The Department of Agriculture (Philippines) could issue a quota voucher to farmers, who had enrolled in the program, to plant crops based on the projections and granting them certain protections for if the market price does drop. In other words, if there is a market need for a particular amount of green beans then the agency could issue a proportional number of vouchers. This, assuming import controls, would stabilize the markets and prices. And, if the market price dropped anyways, abiding by the voucher system would entitle the farmer to some compensation.

Another way to get better prices for isolated farmers is to facilitate the connection to a broader market. Access to markets beyond the local region is one way to increase the value of crops produced and also to stabilize price fluctuations. Government contracted transportation and distribution could be a part of this or it could be entirely put out to bids with private contractors. The transportation costs to be offset by the better prices in the destination market, the farmer would get the voucher guarantee price and the rest would go to the transportation contractor.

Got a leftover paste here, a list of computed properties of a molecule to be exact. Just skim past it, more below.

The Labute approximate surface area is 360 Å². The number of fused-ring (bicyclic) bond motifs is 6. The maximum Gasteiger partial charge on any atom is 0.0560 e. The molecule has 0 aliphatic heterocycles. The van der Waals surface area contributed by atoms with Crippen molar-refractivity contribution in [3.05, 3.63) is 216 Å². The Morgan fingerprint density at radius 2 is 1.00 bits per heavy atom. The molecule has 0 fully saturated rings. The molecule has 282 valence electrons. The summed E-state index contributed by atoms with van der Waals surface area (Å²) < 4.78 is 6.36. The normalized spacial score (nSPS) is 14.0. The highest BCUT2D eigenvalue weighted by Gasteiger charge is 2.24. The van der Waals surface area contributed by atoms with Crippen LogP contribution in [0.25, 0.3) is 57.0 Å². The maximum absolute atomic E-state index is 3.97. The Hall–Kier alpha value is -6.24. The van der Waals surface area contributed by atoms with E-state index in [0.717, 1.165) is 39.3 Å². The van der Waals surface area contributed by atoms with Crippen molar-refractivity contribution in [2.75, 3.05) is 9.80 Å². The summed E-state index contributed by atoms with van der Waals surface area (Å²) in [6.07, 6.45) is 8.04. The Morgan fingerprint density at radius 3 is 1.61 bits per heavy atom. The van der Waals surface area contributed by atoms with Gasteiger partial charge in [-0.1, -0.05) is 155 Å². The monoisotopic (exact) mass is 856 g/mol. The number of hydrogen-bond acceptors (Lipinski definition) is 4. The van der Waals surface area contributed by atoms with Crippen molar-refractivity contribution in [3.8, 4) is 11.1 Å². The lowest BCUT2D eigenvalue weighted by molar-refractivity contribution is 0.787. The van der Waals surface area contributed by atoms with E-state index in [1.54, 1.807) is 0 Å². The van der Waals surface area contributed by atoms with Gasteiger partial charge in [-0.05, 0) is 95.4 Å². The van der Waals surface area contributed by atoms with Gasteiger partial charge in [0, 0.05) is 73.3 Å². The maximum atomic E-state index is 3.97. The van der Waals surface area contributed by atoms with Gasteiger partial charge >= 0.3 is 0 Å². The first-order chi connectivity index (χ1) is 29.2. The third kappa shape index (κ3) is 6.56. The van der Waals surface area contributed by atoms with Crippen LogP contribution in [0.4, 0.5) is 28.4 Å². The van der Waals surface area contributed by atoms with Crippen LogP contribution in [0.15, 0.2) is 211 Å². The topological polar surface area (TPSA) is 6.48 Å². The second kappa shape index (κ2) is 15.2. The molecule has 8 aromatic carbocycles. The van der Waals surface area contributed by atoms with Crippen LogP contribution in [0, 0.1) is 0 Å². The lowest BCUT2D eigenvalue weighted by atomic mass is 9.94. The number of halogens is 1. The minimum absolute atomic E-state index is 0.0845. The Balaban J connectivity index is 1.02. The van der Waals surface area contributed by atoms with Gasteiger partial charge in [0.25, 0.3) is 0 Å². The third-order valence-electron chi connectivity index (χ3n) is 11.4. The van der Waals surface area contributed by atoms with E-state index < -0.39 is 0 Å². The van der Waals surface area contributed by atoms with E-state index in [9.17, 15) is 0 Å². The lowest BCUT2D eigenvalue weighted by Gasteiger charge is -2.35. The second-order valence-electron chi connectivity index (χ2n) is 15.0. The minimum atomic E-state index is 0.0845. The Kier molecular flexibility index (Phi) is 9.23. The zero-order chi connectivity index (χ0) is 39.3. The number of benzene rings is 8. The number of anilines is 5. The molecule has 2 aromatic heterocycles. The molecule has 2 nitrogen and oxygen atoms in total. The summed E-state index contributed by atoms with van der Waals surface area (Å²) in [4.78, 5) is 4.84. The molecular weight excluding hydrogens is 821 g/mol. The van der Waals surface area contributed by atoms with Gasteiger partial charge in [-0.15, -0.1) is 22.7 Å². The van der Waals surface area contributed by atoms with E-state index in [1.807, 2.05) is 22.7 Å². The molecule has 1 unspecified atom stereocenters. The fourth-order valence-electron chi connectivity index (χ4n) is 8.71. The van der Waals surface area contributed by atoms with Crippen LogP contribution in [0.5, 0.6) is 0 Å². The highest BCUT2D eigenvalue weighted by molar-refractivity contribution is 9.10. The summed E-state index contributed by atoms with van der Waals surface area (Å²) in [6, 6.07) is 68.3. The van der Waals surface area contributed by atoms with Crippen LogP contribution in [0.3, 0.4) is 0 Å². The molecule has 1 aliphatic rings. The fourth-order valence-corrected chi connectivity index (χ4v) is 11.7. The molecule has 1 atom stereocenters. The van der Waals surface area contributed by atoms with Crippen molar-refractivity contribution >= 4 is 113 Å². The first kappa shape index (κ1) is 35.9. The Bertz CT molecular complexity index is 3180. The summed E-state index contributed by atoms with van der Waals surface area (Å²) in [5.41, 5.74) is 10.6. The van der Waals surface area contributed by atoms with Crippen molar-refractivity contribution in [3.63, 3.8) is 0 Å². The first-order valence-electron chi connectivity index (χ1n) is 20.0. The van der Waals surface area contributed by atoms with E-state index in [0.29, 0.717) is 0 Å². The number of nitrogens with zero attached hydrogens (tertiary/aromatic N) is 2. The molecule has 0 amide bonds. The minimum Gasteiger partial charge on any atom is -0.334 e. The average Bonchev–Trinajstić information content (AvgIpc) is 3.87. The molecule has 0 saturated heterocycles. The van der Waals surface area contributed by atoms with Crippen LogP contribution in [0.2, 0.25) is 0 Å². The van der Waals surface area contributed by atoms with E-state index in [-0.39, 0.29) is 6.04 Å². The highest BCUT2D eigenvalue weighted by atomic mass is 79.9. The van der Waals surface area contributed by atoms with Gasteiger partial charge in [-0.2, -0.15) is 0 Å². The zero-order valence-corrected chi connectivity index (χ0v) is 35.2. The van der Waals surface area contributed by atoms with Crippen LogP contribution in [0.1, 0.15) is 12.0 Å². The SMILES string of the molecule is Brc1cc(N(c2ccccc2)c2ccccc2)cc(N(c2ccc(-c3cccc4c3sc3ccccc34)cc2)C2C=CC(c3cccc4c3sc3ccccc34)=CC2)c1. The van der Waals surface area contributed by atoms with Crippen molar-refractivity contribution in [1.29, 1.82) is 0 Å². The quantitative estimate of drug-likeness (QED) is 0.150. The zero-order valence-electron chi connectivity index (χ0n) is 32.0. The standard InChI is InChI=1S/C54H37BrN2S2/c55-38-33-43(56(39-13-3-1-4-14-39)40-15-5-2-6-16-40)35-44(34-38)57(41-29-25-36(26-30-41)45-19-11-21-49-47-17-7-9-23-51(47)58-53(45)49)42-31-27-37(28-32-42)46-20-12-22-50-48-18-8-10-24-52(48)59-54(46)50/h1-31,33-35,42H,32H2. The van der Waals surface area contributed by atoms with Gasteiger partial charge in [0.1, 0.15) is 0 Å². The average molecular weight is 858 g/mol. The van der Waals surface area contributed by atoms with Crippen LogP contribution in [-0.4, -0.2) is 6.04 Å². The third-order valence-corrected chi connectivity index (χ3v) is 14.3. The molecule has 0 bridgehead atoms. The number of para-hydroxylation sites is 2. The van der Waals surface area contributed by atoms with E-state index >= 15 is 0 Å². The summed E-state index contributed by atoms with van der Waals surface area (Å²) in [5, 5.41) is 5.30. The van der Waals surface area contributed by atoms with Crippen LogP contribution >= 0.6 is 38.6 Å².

This sort of analysis and organization could also be done independently of the government. But it would take a significant investment. The national government would be in a better position to facilitate this than a private entity of limited resources. That said, universities could help to develop the models of the agricultural markets necessary to determine how many vouchers should be issued for each kind of crop. It would need to be a collaborative effort. Maybe with the help of transportation cooperatives between these small-scale farmers?

And one key is to incorporate the local ‘grassroots’ input, as well, as a strictly top-down central planning agency would likely fail. Central planning generally doesn’t work and especially not when it removes the autonomy of individuals to act in their own self-interest or allow choice. Participantion would need to be voluntary and incentives market-based rather than artificial. Ideally it would be self-sustaining and entirely funded by the beneficiaries.

Finally, yes, protectionism may be bad in excess, as in North Korea. However, any country that wishes to maintain domestic industry and jobs must moderate foreign imports. Haitian farmers learned this lesson the hard way when cheap, subsidized, rice exports from the United States destroyed their already meager profits and forced more of them to compete for the limited opportunities for employment in the cities. So it is incumbent, on the government of the Philippines, to control agricultural imports for the benefit of domestic producers.

Anyhow, some ideas.